Planning your Schedule

There are various principles to keep in mind as you plan your polyphasic schedule. Breaking the rules here won't necessarily make you fail, it'll just make your transition stage more difficult.

Owls vs. Larks

When taking up polyphasic sleeping, one of the first things to do is to plan your schedule. Different schedules work better for different people. The first thing to take into account is whether you are a night owl or an early fowl (or as they prefer to be known, a lark). Night owls, while they only need the same amout of sleep as the lark, need longer individual naps, so therefore don't need as many. Larks can get away with short naps. On the other hand, night owls can generally be much more flexible in their schedules, whereas larks run into trouble if they don't stick to it. All this can be summarised in the following table:

Routines Nap length
Morning people More regular Brief
Night people Whatever A bit longer

However, it's possible for people to learn either.

You can take a test to find out which you are (NB: this test is a blunt instrument, and not necessarily accurate)


You will no doubt recall biorhythms from the Sleep Information page. You need to plan your sleeping pattern to line up with your biorhythms. So before you begin, note down what time of day you feel tired. Those may be your best nap times.

The point of polyphasic sleep is to divide up your sleep into many parts. If they're not spaced to be an even number of biorhythms, you'll have more trouble, and, in this case, it may not even work.

Total sleep time

Various total sleep times have been achieved. Dr. Claudio Stampi recommends around 4.5 hours as a daily minimum. Steve Pavlina seems to be surviving on 2-3 hours/day.

Staged transition

Some have found that doing a staged transition helps. Those who are biphasic or triphasic before transitioning to hexaphasic have found that advantageous. You can also include core sleep, and then phase that out. What is possible for you depends (AFAICT) on your biorhythms, but in what way I'm unsure.

Interaction with Monophasia

It may also be a good idea to plan your time so that you can interact with Monophasia (the monophasic world). For example, the church services I attend, combined with other activities, run from 9:30am-~12:30pm. So I put one nap at 9am, and the other at 1pm.

If you can have the adjustment period (usually 3-9 days) during a period when you are on holiday or otherwise in complete control of your time (ie. self-employed with no time-critical projects), you will have a better chance of success.

Post from Cavendish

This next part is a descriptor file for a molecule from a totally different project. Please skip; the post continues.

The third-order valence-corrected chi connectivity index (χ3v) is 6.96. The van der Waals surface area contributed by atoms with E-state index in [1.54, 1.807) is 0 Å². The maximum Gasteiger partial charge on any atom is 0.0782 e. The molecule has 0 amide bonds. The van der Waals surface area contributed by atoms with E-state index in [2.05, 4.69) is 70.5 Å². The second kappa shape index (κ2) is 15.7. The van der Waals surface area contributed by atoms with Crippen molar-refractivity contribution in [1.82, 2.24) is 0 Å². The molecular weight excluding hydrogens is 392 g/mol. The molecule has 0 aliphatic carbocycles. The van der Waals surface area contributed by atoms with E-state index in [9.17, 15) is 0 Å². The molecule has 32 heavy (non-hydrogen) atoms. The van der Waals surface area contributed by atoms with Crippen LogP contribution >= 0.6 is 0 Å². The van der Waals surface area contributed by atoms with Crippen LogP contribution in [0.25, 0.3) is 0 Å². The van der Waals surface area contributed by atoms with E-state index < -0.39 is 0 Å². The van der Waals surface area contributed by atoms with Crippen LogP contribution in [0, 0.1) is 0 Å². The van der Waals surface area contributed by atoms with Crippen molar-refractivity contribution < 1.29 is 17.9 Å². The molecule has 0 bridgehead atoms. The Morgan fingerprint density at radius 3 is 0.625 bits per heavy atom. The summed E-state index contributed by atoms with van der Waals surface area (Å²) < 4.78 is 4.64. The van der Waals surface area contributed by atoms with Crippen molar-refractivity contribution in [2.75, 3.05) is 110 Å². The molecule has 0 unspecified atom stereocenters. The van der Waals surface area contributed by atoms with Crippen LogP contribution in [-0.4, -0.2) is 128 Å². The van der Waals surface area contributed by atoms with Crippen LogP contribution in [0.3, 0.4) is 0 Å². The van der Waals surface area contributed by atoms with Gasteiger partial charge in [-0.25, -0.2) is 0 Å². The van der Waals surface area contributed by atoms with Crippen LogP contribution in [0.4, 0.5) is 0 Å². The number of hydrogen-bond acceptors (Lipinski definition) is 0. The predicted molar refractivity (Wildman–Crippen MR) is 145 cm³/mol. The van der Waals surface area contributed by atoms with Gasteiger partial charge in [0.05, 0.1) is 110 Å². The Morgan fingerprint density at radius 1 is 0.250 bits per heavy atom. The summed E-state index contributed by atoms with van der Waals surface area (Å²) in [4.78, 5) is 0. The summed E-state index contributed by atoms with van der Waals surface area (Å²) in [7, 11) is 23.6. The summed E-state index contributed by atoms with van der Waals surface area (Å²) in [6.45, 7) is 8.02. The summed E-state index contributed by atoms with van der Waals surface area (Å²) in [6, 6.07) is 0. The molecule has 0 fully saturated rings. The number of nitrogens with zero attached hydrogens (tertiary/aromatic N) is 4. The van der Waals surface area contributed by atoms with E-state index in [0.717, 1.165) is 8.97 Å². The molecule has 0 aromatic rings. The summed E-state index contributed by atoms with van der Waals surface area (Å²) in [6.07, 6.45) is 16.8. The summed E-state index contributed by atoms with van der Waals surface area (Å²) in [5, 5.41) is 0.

Cavendish sent the following message in response to a question about core sleep, which I reproduce with his permission:

  1. Work on your circadian cycle with a monophasic schedule first, and then shift to hexaphasic. What I mean is, figure out where the peaks and dips in your alertness are, and when you naturally wake up in the morning, and build your naps around your natural cycles. Alternatively, you might decide you're going to wake up at 5:00 AM, for example, and work to shift your waking time to that point on a monophasic schedule first. Then, when you shift to hexaphasic, have a nap end around the time you would be waking up.
  2. I can see three arguments for where to position core sleep. The first goes like this: core sleep ought to be placed during the time you are naturally sleepiest, so that you don't have to struggle to stay awake during that time. Second argument: core sleep should go at the beginning of your monophasic sleep schedule, since that is when your body is most used to getting the majority of its SWS. This second argument is more in line with how the term 'core sleep' is used by sleep researchers. Third argument: If you have your core sleep at a time when you are naturally sleepy (either of the times in arguments 1 and 2) it will be very easy to oversleep. Therefore, you ought to time your core sleep so that it ends either when you are used to waking up in the morning, or during the late afternoon/early evening 'forbidden zone'. The core sleep approach never worked for me, so I don't have any personal experience to draw upon, and I'm not sure which of these arguments makes the most sense. I would probably try the third approach first, though.

If you thought this page was valuable, please consider returning some of that value by either:

If you thought this page was useful, please let others know by either telling a friend or bookmarking it at any of these sites with which you have an account

If you thought this page was newsful, please let others know by submitting it as news at any of these sites with which you have an account